Dr. Roach

Dr. Keith Roach

DEAR DR. ROACH: I’m concerned about my blood pressure. I take readings twice a day, in the a.m. and p.m. I find that when I first take my blood pressure, it is high. Then, after I wait 5-10 minutes and retake it, it is sometimes 10 points lower in the second reading. If I am recording these pressures for my primary care physician, should I use the second reading?
Also, I’m on 25 mg of hydrochlorothiazide, 4 mg of doxazosin and 5 mg of amlodipine. My doctor just prescribed 80 mg of valsartan.
I’m concerned that I’m on too many drugs for blood pressure. He wants to have me monitor my blood pressure for a month to see how I’m doing. Am I being overly concerned about this? — A.G.M.
ANSWER: When the second blood pressure is consistently lower than the first just a few minutes earlier, that’s good evidence that you may be nervous when checking your blood pressure. The second reading is more likely to be the true reading than the first. However, I would report all the readings to your doctor so that he can have the benefit of all the data. (I suspect he will have the same feeling as I do.)
Some people do need four blood pressure medicines, but it’s worth considering whether there might be a reason why your blood pressure is high. By far, the most likely cause I see for high blood pressure that is resistant to treatment is obstructive sleep apnea. But there’s a long list of other causes, such as blockages in the artery or arteries to the kidneys; tumors in the adrenal gland; high thyroid levels; and kidney disease.
A careful history exam and physical can help rule these out, but additional testing is sometimes indicated. For example, if a person tells me that their bed partner reports they snore, or they have morning headaches, or they fall asleep easily if they aren’t doing anything in the middle of the day, that’s enough for me to order a sleep study in a person who requires four blood pressure medicines.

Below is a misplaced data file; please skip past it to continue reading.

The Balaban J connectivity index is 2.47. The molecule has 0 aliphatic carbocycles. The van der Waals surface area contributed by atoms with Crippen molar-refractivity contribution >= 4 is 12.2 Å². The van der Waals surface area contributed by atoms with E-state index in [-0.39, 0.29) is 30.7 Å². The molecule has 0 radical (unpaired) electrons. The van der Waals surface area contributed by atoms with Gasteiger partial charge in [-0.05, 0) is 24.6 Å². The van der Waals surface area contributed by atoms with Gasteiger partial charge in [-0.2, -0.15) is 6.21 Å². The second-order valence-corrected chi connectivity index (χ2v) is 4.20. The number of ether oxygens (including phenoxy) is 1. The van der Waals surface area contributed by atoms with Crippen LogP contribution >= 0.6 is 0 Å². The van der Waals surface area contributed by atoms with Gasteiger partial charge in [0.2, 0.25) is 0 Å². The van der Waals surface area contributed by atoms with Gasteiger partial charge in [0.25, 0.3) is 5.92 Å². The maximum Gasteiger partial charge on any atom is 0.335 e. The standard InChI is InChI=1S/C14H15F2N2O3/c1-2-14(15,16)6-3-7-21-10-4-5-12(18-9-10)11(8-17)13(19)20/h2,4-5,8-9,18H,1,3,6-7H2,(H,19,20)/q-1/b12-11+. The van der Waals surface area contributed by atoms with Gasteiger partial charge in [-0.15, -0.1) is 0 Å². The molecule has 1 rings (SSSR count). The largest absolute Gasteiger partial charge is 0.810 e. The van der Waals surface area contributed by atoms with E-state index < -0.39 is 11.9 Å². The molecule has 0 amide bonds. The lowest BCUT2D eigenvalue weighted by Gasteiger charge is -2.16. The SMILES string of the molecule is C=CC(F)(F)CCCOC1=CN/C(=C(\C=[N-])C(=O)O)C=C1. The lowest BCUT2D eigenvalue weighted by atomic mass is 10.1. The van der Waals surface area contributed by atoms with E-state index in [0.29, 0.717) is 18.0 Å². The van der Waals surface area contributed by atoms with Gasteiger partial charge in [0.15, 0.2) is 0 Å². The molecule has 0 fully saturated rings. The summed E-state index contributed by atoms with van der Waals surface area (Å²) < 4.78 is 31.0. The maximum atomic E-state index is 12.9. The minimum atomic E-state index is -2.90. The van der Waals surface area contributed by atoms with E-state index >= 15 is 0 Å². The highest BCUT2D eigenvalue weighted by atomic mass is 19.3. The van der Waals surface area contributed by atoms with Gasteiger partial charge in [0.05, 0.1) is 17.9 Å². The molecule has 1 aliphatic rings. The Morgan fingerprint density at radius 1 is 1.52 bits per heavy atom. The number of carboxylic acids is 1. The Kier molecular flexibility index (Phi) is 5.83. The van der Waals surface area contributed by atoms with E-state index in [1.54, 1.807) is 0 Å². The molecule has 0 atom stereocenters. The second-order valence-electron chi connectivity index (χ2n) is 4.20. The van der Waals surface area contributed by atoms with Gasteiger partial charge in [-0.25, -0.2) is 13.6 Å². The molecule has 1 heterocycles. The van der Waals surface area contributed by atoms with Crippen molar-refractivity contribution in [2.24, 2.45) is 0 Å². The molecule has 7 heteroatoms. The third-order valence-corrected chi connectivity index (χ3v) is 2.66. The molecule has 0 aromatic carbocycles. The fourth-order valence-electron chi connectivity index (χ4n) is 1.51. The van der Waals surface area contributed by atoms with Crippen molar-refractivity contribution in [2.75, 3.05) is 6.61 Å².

The more data you give your doctor, the better the chance they can adjust your medicine so that your heart, kidneys and blood vessels are protected against any damage from high blood pressure. But you aren’t being overtreated.
DEAR DR. ROACH: I have a sinus infection. When I read, my eyes hurt. Is it the sinus infection that causes my eyes to hurt when I read? — M.E.
ANSWER: There are several sinuses, which are air-filled structures inside the bones of the face and all around the eye. It is not uncommon to have eye pressure with an acute sinus infection, whether by viruses or bacteria.
Only about 2% of sinus infections start off as bacterial, but bacteria can “superinfect” a viral infection if the fluid in the sinuses does not drain within a few days. Treatments such as nasal irrigation with saline, decongestants, and anti-inflammatories like nasal steroids help reduce symptoms.
Severe eye pain, pain when moving the eyes, and redness and swelling around and behind the eye could indicate a rare complication called orbital cellulitis, which requires urgent evaluation and treatment.
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Dr. Roach regrets that he is unable to answer individual letters, but will incorporate them in the column whenever possible. Readers may email questions to ToYourGoodHealth@med.cornell.edu or send mail to 628 Virginia Dr., Orlando, FL 32803.
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